The cost of the common cold

Cough and cold products are displayed on a shelf at a pharmacy in the Brooklyn borough of New York City.

TEXT OF INTERVIEW

Tess Vigeland: How are you feeling today? Got the sniffles? Sore throat, maybe? It's that time of year when you probably know at least one person who's dealing with a cold. And they're spending a lot of money on it. Exactly how much? Close to $40 billion, according to researchers. We asked a few of our colleagues here at Marketplace how much they usually spend to quash the common cold.

MARKETPLACE STAFF: My kids go through a lot of the Children's Motrin, so we've probably purchased three or four bottles this season. It's about $8 a pop. But I definitely do buy those Vitamin C drops. I eat those like candy and those are about $4. I got that Vitamin C powder and then I also got Alka-Seltzer Plus Cold Medicine, so maybe between $21 and $30. Vitamin C stuff, Vitamin D, something called Wellness Formula and I probably spend about $60 a month.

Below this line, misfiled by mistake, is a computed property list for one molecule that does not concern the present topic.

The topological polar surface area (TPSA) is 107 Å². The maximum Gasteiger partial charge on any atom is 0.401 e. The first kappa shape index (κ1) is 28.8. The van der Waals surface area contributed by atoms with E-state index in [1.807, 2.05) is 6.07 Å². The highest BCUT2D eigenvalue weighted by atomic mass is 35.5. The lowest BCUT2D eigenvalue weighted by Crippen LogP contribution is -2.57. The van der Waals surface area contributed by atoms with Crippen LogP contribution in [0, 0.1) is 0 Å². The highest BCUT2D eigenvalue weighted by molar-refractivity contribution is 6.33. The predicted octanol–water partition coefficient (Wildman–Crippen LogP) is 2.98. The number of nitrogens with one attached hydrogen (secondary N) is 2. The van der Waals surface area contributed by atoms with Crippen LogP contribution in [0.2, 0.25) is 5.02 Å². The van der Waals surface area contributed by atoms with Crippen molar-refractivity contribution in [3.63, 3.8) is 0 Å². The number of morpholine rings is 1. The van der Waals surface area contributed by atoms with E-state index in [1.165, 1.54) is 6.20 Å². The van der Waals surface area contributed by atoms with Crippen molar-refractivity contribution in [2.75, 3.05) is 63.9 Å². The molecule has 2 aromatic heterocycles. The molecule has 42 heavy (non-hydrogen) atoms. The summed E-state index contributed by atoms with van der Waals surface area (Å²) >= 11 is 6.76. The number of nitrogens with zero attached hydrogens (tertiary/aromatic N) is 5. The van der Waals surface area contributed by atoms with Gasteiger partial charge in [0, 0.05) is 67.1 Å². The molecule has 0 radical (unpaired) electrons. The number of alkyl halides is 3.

All right, so we wondered what the real impact is of the common cold, especially when it comes to our wallets. Dr. Mark Fendrick of the University of Michigan looked into that price tag and joins us. Welcome.

FENDRICK: Thanks for having me.

VIGELAND: So what is the kind of per-person, per-cold price tag? Do you have a rough estimate?

FENDRICK: Well, as you know, costs of cold are variable depending on if it's a very quick, self-limited condition or that it actually leads to things like a visit to the drugstore to get an over-the-counter medication, or going to the doctor, which then leads to things like prescription drugs, X-rays. And those rare instances when you actually need to be admitted for a complication, such as pneumonia. When we put the whole pie together, it adds up to an amount more than things like congestive heart failure, osteoporosis, and asthma -- which seem to get a lot more attention.

VIGELAND: Wow.